Interview with Seminar Leader Marie Holden

Hi, my name is Marie and I’m from Oslo, Norway. However, since 2014 I have spent most of my time abroad, studying with Kulturstudier all over the world before spending several years in Sweden. After I finished my masters degree in International Administration and Global Governance at the University of Gothenburg in 2022 I moved to Hoi An to work as a seminar leader for the course Development Studies 1. One semester turned into five semesters, and I can confidently recommend a stay in Hoi An to anyone. It’s an easy town to love and a hard town to leave.  

My role in Hoi An is to support the students academically, arranging academic seminars, planning guest lectures and fieldtrips, supervising group assignments and assisting the professors. But also, to support the students with any other issues that comes up when you move to study in a new country. Together with my fellow seminar leader(s) and our field manager we also arrange social activities throughout the semester. 

From your point of view, in what way is the course of developmental studies relevant for students?

From my point of view, studying development studies is relevant no matter what you choose to work with or study at a later point as it emphasizes critical thinking and continued questioning of perceived truths. Moreover, development studies provide you with tools to make sense of both local and global structures, which I think is essential to understand the tensions we are seeing in today’s global, but maybe increasingly protectionist, world.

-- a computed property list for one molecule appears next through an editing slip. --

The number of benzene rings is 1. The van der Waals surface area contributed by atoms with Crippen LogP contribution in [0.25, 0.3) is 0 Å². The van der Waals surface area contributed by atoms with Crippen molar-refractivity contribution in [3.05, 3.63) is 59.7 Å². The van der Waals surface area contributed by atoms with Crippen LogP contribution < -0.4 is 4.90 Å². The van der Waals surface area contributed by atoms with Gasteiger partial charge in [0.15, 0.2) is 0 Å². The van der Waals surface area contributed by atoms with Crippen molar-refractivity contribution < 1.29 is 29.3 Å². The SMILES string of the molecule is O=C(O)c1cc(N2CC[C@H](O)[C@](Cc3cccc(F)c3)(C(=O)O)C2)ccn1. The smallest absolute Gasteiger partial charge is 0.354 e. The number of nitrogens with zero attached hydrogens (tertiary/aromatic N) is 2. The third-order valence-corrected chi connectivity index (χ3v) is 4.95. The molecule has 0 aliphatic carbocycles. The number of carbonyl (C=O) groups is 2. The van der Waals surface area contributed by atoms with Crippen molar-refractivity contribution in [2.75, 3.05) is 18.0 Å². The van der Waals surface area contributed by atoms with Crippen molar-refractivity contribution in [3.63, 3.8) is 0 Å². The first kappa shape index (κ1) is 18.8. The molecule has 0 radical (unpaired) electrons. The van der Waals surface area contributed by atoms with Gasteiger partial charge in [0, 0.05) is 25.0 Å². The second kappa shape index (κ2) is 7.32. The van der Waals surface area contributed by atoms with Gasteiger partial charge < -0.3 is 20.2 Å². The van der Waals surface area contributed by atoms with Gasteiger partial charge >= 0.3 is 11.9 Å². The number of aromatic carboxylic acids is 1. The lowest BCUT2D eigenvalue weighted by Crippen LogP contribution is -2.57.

Does its location in Vietnam and South-East Asia have an influence on the course?

Lectures and seminars are strongly influenced by the fact that the course is in Vietnam, and examples from the region are used in lectures and seminars. Additionally, we do field trips around Da Nang/Hoi An and spend two days visiting an ethnic minority. The location of the course in Vietnam offers a unique learning experience as students could easily apply theories to what they observe around them. Which essentially is what they do for their final group paper. 

What is your favourite part of teaching/being associated with this course?

Living in a country that has stayed resilient through decades of war, experienced great economic growth under communist rule, and where you could have incredible 1$ noodles on a plastic chair for breakfast and then equally incredible Michelin star food for dinner just around the corner, I learn something every single day. 

Moreover, seeing the epiphany in students’ eyes when they get a realization after struggling to understand something gets to me every time and makes this job seem very meaningful.

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